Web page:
So, thank you, again, for your support- readers and followers of this blog; fellow writers who gave their nods of approval; FaceBook friends and other well-wishers. Thank you!


The Great Wall of China

The way to the top, is to start at the beginning and keep climbing till you get there!

Through the Tunnels

I recently heard that there is a tunnel in Tabaquite, Trinidad, that is quite an historical landmark. This picture was taken by someone whose visit was a knock “off the T&T bucket list”. I provide here a link to this person’s website Living & Loving Life. I have not seen it yet. But, I have added it to my bucket list.


In my childhood experience, though, I occasionally passed through one at Freeport where Calcutta Road N0. 1 passes under the highway. I do not know the length of this tunnel. But, as a child, it always seemed too long. It was a spooky place where sounds echoed and were amplified and sight was gravely myopic. My only joy in going through this tunnel, was hearing the sounding of the car horn. In there, it boomed and sounded full.

That experience, though, provided some vicarious learning. It, later, helped me to understand the cliché :”there is light at the end of the tunnel”. I did not know it, then, but this childhood escapade would one day serve to steer me through the intangible tunnels of life.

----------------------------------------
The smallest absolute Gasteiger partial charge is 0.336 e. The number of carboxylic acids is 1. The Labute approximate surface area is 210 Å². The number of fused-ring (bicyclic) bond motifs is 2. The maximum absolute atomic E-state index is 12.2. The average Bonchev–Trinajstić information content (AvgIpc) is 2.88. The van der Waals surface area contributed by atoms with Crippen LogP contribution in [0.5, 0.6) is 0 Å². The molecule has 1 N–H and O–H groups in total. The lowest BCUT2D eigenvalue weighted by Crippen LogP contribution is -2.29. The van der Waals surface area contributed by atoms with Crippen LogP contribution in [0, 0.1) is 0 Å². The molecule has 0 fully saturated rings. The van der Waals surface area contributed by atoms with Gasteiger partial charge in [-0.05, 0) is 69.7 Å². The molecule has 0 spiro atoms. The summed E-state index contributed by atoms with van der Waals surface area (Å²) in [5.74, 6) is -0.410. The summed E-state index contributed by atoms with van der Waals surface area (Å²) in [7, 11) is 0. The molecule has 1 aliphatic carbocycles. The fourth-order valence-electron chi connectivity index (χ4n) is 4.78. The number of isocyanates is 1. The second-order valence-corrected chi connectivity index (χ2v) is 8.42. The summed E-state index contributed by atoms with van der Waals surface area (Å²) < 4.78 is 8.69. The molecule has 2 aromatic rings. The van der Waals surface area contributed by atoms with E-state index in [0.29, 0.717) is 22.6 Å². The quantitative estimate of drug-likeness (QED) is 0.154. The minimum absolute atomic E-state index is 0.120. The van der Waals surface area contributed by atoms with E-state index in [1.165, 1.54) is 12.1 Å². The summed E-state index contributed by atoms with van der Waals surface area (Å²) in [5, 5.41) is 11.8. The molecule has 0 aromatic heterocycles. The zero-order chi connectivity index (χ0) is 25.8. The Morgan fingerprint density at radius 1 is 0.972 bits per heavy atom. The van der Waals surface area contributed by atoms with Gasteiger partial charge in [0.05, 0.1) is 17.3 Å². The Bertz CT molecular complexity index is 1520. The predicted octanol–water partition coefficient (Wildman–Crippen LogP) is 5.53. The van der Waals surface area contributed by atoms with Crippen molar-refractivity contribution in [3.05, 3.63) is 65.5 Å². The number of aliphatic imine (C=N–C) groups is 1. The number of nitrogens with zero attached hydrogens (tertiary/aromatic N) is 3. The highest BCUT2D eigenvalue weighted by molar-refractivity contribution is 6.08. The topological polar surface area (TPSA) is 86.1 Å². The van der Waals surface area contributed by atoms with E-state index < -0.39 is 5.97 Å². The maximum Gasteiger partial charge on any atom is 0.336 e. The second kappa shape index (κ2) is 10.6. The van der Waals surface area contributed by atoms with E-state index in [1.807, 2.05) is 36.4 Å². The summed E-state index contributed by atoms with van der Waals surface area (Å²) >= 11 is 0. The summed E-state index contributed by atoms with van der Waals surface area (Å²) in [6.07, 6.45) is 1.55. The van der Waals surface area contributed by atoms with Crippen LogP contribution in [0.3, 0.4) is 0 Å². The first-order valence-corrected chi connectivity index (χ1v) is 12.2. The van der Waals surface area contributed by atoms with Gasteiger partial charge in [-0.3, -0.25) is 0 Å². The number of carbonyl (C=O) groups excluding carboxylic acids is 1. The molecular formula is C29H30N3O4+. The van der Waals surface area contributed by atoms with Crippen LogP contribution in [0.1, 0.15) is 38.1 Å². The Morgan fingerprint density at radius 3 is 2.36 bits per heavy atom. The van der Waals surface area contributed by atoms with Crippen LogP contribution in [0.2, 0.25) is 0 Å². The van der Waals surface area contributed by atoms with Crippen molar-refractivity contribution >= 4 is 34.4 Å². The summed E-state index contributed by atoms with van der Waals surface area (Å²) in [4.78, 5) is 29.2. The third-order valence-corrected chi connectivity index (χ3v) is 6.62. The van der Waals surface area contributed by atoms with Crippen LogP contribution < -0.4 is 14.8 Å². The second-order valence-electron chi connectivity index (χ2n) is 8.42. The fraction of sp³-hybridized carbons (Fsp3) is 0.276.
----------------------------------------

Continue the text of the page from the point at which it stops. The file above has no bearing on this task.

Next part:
The lesson I have learned is that  in spite of the absolute darkness that surrounds; despite the feelings of entombment, the only sensible thing to do in a tunnel is to keep trusting and thrusting forward until the end.

The thing about that light at the end of the tunnel, is that it does not appear out of nowhere. The light is there all along. But, the existence of the tunnel creates a false impression of the reality. It skews judgment and feigns gloom. One just has to keep in mind this is only a temporary veiling of truth; a brief alteration of perception.

Life sends us through some tunnels, sometimes. Times when we feel engulfed in darkness. Times when we think that we are all alone in our experiences. Times when we long to see the light. And, we can barely see the next step ahead. In these times, we have to trust that if we keep moving forward, we would find the way of escape. And, thrust- push through with all our might- until we get there.

As the saying goes, there is light at the end of the tunnel. But, we only see that light when we have gone through. Life only returns to normalcy when we overcome the darkness; when we survive the missteps; when we learn to amble along blindly, duty-bound to conquer every obstacle in our path.

There’s no sense is going backward in the tunnel. There’s  no place to turn around. It is the one place where it is necessary to keep looking forward. Keep marching on.  Never let the darkness in. The light is present all around. We just have to get to where we can see it.